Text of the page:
Fashion on Film: Five of the Best

Costumes in the movies, it’s an area that’s often overlooked. While many profess the virtues of a director or the talents of the actor, looking objectively at fashion in film is often neglected, despite it often being the feature that really brings a film together. Impact Style have compiled what we think are Five of the Best examples of fashion in films, ones that you might not have thought of to begin with.

It was only in retrospect that we realised the similarities between the film: two share a director, two also share a costume designer, three of the characters have pretty much the same haircut, and all appear within a six year time frame. I like to think this illustrates the talent and trends of the era. So with over two decades worth of film-watching to my name, here are our top five:

5. GHOSTWORLD (2001)



Enid and Rebecca pretty much personify everyone’s latent desire to be simultaneously anti-social yet remarkably witty and charmingly candid. The original hipster look was born with these two, but Enid is the stand out star pre-empting the trend for Buddy Hollys and combat boots. Slogan tees and leopard print micro skirts shouldn’t really work but they just kind of do here and besides, an explanation would probably dilute the too-cool aesthetic. Oooh… so punk.




Whilst admittedly the notion of sexualising 12 year old Mathilda (apparently Natalie Portman just never had an awkward phase…) can seem initially problematic, the complexity of the film’s dynamics renders the issue peripheral meaning we can focus on the guise of Leon’s protégé ‘cleaner’. Her look brilliantly captures the air of the decade and the city yet is also unique to our character – small touches like her choker necklace and razor sharp bob hair cut add a harsh edge to what should be soft and innocent; perfectly emulating her experiences and development.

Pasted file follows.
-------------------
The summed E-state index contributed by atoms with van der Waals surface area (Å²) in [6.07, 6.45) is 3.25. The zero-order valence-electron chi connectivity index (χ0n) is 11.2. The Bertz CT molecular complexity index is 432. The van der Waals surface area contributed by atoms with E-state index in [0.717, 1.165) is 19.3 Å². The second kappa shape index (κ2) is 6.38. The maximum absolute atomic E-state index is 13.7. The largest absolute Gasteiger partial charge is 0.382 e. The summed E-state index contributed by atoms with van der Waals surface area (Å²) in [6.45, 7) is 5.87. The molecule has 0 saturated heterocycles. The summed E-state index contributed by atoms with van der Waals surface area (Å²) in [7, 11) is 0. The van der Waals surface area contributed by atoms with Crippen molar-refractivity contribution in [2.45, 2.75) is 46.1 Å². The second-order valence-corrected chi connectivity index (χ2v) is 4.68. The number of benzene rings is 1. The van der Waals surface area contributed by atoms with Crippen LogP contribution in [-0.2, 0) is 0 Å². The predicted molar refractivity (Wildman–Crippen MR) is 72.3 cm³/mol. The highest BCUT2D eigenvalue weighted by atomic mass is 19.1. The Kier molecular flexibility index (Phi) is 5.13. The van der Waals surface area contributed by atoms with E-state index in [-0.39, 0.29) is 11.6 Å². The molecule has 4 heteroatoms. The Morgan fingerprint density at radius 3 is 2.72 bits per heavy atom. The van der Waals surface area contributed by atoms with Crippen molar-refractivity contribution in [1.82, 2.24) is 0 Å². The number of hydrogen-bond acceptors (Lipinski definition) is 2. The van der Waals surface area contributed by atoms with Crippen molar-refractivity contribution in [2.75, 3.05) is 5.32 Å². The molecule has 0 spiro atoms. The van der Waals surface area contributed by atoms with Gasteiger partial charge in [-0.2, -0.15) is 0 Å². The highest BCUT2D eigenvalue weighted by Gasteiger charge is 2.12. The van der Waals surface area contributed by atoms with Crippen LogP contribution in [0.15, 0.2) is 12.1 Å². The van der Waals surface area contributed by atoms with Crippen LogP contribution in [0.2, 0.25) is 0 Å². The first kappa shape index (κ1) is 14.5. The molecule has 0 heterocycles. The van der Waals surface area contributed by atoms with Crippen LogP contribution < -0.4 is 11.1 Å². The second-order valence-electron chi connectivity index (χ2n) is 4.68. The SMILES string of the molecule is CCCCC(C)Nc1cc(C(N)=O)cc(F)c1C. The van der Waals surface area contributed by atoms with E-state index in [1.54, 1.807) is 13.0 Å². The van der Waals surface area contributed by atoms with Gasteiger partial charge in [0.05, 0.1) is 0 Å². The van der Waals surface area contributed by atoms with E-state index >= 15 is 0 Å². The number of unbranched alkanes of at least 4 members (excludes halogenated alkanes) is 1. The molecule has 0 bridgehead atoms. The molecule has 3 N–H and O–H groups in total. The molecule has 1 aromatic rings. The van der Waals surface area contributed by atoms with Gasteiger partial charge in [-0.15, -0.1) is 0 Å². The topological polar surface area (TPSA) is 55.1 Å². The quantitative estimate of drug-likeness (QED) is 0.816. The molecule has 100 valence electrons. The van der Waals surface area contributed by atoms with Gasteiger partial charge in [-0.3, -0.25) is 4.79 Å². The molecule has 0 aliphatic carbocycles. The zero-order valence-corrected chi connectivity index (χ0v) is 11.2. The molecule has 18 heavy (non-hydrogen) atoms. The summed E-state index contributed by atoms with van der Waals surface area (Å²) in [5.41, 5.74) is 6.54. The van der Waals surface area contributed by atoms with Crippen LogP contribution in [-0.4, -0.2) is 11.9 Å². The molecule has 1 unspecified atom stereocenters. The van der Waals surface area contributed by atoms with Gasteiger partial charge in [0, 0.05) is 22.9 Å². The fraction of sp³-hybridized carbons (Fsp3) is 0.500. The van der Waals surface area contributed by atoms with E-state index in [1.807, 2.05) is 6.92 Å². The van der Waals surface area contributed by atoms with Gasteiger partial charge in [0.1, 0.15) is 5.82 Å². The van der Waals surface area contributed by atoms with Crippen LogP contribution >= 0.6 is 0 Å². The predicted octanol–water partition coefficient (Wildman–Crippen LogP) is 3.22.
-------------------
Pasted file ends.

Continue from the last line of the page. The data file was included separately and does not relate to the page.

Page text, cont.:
3. PULP FICTION (1994)



This movie earns its spot for one main reason: Mia Wallace. Sure, Jules and Vincent’s suits are badass but rarely has the simplicity of one look been made so instantly iconic. Perfected with Vincent’s mac hanging off her shoulders, the whole thing is androgynously sexy in an effortless way. The relatively conservative look works well to off-set her defiance and actually kind of makes her OD all the more thrilling. Foaming at the mouth and utterly dishevelled, her style is essential in illustrating the horrific unravelling of scenes to follow.


almost famous


Touring with a rock band in the ‘70s always equates to a wonderful wardrobe. The poster girl for the movie and emblem for the free spirit that defined the decade, Penny Lane is our style icon here. The styling for this movie is pretty exceptional because it almost gets taken for granted, its subtle genius proving only to enhance the movie’s visual value and atmosphere. But don’t be fooled by the generation gap – Isabel Marant’s peasant blouses, Cavalli’s tassels and Miu Miu’s stunning leather calf boots from S/S’12 prove why these well-loved pieces are still part of the fashion canon.

1.     THE FIFTH ELEMENT (1997)

Fifth Elemen


The Fifth Element tops this list for gifting us with arguably one of the most innovative design concepts for film, made more exceptional as the utopian aesthetic happened to be the brain child of fashion’s very own enfant terrible Jean Paul Gaultier.


The beauty lies in its impeccable attention to detail, raw S&M influences and breadth of scope; diversity in class, social group – and indeed species – is illustrated most through his futuristic designs with dual focus on practicality where necessary and outlandish spectacle personified most through the character of Ruby Rhod – whom the couturier stated embodied the ‘Gaultier look’ most. Clear resurgences can be found most recently in Gaultier’s latest couture offerings and Rihanna’s 2009 AMA performance outfit – whilst the rubber orange suspenders remain for the foreseeable future, strictly in the realm of cosplay. Cue disappointed sighs from fashionista-sci-fi fans everywhere.

Amrit Santos

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